"Because the Court determined that abortions were within a woman’s 'zone of privacy,' it was therefore ruling that a woman had a fundamental right to the procedure. Although this right was fundamental, that did not mean that it could not be limited," the National Constitution Center wrote.
In an effort to balance the fundamental privacy right to abortion with government interests, the Court settled on a trimester framework of assessment.
"This solution determined when the right to abortion would be without limitations, and when the state’s interests would be compelling enough to outweigh the woman’s right to choose," the National Constitution Center wrote.
Here's how the breakdown works:
- During the first trimester: The decision on abortion is between a woman and her doctor.
- From the first trimester until fetal viability: The state's interest in the mother's health reaches a "compelling level." That means the state can regulate abortion if it “reasonably relates to the preservation and protection of maternal health.”
- Once fetal viability is reached: The state is able to protect its interest in "potential life" and, to that end, regulate abortion.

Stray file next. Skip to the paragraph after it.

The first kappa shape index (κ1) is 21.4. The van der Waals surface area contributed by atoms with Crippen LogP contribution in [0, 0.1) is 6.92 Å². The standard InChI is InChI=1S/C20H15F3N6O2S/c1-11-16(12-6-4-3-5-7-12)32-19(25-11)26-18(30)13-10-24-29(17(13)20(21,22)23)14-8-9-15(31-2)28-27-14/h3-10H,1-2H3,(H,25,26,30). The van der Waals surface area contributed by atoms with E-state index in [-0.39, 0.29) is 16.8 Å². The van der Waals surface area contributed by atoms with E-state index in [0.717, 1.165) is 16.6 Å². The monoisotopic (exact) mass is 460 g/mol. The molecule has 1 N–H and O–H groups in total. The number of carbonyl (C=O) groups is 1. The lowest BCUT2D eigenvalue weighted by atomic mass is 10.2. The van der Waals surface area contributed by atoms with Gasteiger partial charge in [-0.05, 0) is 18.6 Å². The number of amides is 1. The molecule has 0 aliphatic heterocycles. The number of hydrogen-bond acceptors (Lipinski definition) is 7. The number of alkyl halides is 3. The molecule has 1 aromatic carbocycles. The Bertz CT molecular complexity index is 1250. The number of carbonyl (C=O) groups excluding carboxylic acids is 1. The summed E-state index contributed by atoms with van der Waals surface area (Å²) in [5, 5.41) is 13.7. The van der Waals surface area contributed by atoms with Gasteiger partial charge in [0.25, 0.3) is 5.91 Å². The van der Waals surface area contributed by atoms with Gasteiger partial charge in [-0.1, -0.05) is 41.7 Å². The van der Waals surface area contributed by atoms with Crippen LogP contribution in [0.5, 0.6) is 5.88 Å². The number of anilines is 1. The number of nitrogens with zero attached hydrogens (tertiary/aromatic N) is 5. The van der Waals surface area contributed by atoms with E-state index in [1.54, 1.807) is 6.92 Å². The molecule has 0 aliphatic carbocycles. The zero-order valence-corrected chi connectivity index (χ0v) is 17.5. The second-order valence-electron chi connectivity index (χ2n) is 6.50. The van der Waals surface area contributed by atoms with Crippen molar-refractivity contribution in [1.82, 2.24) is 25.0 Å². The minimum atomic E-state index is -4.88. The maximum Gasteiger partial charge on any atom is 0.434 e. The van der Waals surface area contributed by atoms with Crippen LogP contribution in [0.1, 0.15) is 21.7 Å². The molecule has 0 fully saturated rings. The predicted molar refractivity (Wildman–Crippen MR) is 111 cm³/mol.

The trimester framework stood until 1992 when the U.S. Supreme Court adjusted it in Planned Parenthood of Southeastern Pennsylvania v. Casey. From this case came what is now known as the "undue burden" test.
Essentially, it's a marker to decipher if a mother's right to abortion, prior to viability, is being "unduly interfered with" by the state. But it doesn't stop the state from pursuing its interests as long as it doesn't impose an undue burden.
Cornell Law School offers the following analysis:
"An undue burden arises if the purpose or effect of the state restriction on abortion has placed a substantial obstacle on a someone seeking an abortion of a non-viable fetus. If the person seeking an abortion of a non-viable fetus can prove that they would endure an undue burden as a result of a state restriction on abortion, then the statute imposing an undue burden will be struck down either entirely or partially. On the other hand, the government could pursue its interest in protecting the health of the pregnant person as long as the government’s interest has a rational relation and does not impose an undue burden."
While Mississippi's pending abortion ban is in the spotlight, it's not alone